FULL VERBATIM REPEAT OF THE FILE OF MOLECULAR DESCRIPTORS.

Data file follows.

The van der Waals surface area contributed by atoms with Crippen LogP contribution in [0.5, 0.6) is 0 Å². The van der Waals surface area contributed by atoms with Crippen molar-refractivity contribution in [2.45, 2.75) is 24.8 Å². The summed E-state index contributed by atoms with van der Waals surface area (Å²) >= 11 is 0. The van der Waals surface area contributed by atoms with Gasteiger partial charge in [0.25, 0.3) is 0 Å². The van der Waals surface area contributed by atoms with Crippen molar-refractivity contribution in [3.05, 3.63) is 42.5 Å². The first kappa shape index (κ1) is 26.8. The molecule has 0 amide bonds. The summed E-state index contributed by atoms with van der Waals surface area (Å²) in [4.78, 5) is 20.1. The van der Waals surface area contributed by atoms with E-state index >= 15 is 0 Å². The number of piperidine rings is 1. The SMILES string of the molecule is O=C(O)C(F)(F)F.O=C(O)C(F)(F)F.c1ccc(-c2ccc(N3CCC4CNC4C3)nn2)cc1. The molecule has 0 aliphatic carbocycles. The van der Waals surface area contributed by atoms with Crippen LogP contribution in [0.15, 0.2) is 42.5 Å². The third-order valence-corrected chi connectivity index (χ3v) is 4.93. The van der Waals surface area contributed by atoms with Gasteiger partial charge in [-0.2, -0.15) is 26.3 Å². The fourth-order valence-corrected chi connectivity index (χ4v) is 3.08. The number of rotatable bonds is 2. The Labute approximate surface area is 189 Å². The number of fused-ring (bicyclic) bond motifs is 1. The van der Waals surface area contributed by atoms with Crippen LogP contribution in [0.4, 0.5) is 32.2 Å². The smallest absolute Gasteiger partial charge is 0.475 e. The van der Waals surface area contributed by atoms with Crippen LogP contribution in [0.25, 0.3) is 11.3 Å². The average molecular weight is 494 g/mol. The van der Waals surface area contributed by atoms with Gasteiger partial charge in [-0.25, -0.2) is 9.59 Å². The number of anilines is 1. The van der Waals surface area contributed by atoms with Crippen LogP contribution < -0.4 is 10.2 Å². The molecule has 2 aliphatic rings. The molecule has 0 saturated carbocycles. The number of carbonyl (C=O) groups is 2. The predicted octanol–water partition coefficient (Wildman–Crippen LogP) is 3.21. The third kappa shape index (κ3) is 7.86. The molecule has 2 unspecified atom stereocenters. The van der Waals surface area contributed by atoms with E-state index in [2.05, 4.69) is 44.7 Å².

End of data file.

The van der Waals surface area contributed by atoms with Crippen LogP contribution in [0.5, 0.6) is 0 Å². The van der Waals surface area contributed by atoms with Crippen molar-refractivity contribution in [2.45, 2.75) is 24.8 Å². The summed E-state index contributed by atoms with van der Waals surface area (Å²) >= 11 is 0. The van der Waals surface area contributed by atoms with Gasteiger partial charge in [0.25, 0.3) is 0 Å². The van der Waals surface area contributed by atoms with Crippen molar-refractivity contribution in [3.05, 3.63) is 42.5 Å². The first kappa shape index (κ1) is 26.8. The molecule has 0 amide bonds. The summed E-state index contributed by atoms with van der Waals surface area (Å²) in [4.78, 5) is 20.1. The van der Waals surface area contributed by atoms with E-state index >= 15 is 0 Å². The number of piperidine rings is 1. The SMILES string of the molecule is O=C(O)C(F)(F)F.O=C(O)C(F)(F)F.c1ccc(-c2ccc(N3CCC4CNC4C3)nn2)cc1. The molecule has 0 aliphatic carbocycles. The van der Waals surface area contributed by atoms with Crippen LogP contribution in [0.15, 0.2) is 42.5 Å². The third-order valence-corrected chi connectivity index (χ3v) is 4.93. The van der Waals surface area contributed by atoms with Gasteiger partial charge in [-0.2, -0.15) is 26.3 Å². The fourth-order valence-corrected chi connectivity index (χ4v) is 3.08. The number of rotatable bonds is 2. The Labute approximate surface area is 189 Å². The number of fused-ring (bicyclic) bond motifs is 1. The van der Waals surface area contributed by atoms with Crippen LogP contribution in [0.4, 0.5) is 32.2 Å². The smallest absolute Gasteiger partial charge is 0.475 e. The van der Waals surface area contributed by atoms with Crippen LogP contribution in [0.25, 0.3) is 11.3 Å². The average molecular weight is 494 g/mol. The van der Waals surface area contributed by atoms with Gasteiger partial charge in [-0.25, -0.2) is 9.59 Å². The number of anilines is 1. The van der Waals surface area contributed by atoms with Crippen LogP contribution < -0.4 is 10.2 Å². The molecule has 2 aliphatic rings. The molecule has 0 saturated carbocycles. The number of carbonyl (C=O) groups is 2. The predicted octanol–water partition coefficient (Wildman–Crippen LogP) is 3.21. The third kappa shape index (κ3) is 7.86. The molecule has 2 unspecified atom stereocenters. The van der Waals surface area contributed by atoms with E-state index in [2.05, 4.69) is 44.7 Å².